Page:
Answer: You are correct. Dole announced her exploratory committee on March 10. Two months ago, in an interview on NBC's "Today" show, Dole said that while she was in the race to stay, she will formally declare her candidacy in the "early fall."

    Question: Since Baltimore is primarily a one-party town, which of the Democrats do you think is going to win the primary, and ultimately the mayor's office? – Matthew Haag, Baltimore, Md.

    A split among black candidates could give Baltimore its first white mayor since William Donald Schaefer. (Collection of Ken Rudin)
    Answer: This campaign took forever to get started, mainly because everyone waited to see what Kweisi Mfume would do. Mfume, the popular NAACP president and former U.S. congressman, was the subject of an intense recruiting effort after three-term Mayor Kurt Schmoke decided last December he would retire. Once Mfume finally decided against a run in May, the contest became a free-for-all. Candidates must meet a six-month city residency requirement and pay a $150 filing fee, and 27 of them, including six with arrest records, jumped into the fray. This is the first Baltimore mayoral race since 1971 without an incumbent, and the largest field in 32 years.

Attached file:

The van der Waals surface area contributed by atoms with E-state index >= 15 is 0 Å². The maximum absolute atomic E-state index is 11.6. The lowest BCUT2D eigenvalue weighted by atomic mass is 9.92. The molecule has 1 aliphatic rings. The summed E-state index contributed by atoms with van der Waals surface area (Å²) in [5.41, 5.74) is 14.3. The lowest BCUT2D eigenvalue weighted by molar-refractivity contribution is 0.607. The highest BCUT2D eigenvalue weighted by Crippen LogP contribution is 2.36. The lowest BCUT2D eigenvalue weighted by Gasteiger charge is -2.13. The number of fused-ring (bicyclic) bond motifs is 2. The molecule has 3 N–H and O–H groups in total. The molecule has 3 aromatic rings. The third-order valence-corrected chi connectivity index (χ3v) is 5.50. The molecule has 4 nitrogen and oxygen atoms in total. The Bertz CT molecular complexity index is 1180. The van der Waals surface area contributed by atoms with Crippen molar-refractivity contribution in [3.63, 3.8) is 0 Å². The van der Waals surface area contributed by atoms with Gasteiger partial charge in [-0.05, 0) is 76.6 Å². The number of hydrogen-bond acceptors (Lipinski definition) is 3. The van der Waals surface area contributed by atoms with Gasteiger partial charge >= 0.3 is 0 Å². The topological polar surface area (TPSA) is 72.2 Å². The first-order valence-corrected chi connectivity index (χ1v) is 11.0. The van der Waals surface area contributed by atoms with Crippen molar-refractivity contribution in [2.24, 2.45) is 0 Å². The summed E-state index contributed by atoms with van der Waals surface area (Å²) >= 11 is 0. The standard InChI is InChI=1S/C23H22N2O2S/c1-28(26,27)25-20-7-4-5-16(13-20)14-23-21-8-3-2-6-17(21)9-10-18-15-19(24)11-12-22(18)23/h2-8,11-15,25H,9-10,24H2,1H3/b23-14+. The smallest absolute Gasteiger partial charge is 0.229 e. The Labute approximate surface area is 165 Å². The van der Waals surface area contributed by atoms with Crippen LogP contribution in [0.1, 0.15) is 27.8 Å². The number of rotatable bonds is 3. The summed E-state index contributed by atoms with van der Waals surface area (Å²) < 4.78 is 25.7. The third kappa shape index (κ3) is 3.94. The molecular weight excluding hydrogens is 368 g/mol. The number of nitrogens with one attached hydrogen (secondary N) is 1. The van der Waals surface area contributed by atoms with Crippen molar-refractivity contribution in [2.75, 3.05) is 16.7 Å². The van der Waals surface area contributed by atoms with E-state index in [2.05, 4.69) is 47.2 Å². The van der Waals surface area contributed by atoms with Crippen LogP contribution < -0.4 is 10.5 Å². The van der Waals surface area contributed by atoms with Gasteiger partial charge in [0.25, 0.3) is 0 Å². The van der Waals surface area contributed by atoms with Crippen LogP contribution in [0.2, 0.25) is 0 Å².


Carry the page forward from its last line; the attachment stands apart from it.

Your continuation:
City Council President Lawrence Bell, a longtime Schmoke foe who raised the most money, has been the front-runner for most of the campaign. Nipping at his heels is Carl Stokes, a former councilman and school board member who lost to Bell in 1995. Stokes is vice president of Mid-Atlantic Health Care Inc., and has strong ties with Baltimore's downtown business community. Another strong contender is Mary Conaway, the city's Register of Wills and a Methodist pastor.